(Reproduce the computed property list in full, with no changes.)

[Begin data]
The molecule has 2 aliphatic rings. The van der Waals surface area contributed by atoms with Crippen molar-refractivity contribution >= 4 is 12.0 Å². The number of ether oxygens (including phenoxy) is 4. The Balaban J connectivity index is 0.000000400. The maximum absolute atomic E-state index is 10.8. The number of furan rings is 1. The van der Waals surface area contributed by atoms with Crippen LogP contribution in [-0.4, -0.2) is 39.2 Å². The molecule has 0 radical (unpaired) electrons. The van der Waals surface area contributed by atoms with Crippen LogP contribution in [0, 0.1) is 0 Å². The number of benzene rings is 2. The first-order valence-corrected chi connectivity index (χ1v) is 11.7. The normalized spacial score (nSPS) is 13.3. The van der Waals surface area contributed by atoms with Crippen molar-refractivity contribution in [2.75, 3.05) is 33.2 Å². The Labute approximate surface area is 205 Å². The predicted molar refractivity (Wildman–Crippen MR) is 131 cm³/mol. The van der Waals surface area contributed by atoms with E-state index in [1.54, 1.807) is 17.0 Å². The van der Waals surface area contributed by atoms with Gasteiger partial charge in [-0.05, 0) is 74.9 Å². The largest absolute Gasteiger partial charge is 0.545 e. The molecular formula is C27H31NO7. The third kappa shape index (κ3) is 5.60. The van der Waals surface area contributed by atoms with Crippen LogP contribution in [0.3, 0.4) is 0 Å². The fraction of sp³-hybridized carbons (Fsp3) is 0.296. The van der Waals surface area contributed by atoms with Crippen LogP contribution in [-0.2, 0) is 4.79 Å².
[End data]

The molecule has 2 aliphatic rings. The van der Waals surface area contributed by atoms with Crippen molar-refractivity contribution >= 4 is 12.0 Å². The number of ether oxygens (including phenoxy) is 4. The Balaban J connectivity index is 0.000000400. The maximum absolute atomic E-state index is 10.8. The number of furan rings is 1. The van der Waals surface area contributed by atoms with Crippen LogP contribution in [-0.4, -0.2) is 39.2 Å². The molecule has 0 radical (unpaired) electrons. The van der Waals surface area contributed by atoms with Crippen LogP contribution in [0, 0.1) is 0 Å². The number of benzene rings is 2. The first-order valence-corrected chi connectivity index (χ1v) is 11.7. The normalized spacial score (nSPS) is 13.3. The van der Waals surface area contributed by atoms with Crippen molar-refractivity contribution in [2.75, 3.05) is 33.2 Å². The Labute approximate surface area is 205 Å². The predicted molar refractivity (Wildman–Crippen MR) is 131 cm³/mol. The van der Waals surface area contributed by atoms with E-state index in [1.54, 1.807) is 17.0 Å². The van der Waals surface area contributed by atoms with Gasteiger partial charge in [-0.05, 0) is 74.9 Å². The largest absolute Gasteiger partial charge is 0.545 e. The molecular formula is C27H31NO7. The third kappa shape index (κ3) is 5.60. The van der Waals surface area contributed by atoms with Crippen LogP contribution in [0.3, 0.4) is 0 Å². The fraction of sp³-hybridized carbons (Fsp3) is 0.296. The van der Waals surface area contributed by atoms with Crippen LogP contribution in [-0.2, 0) is 4.79 Å².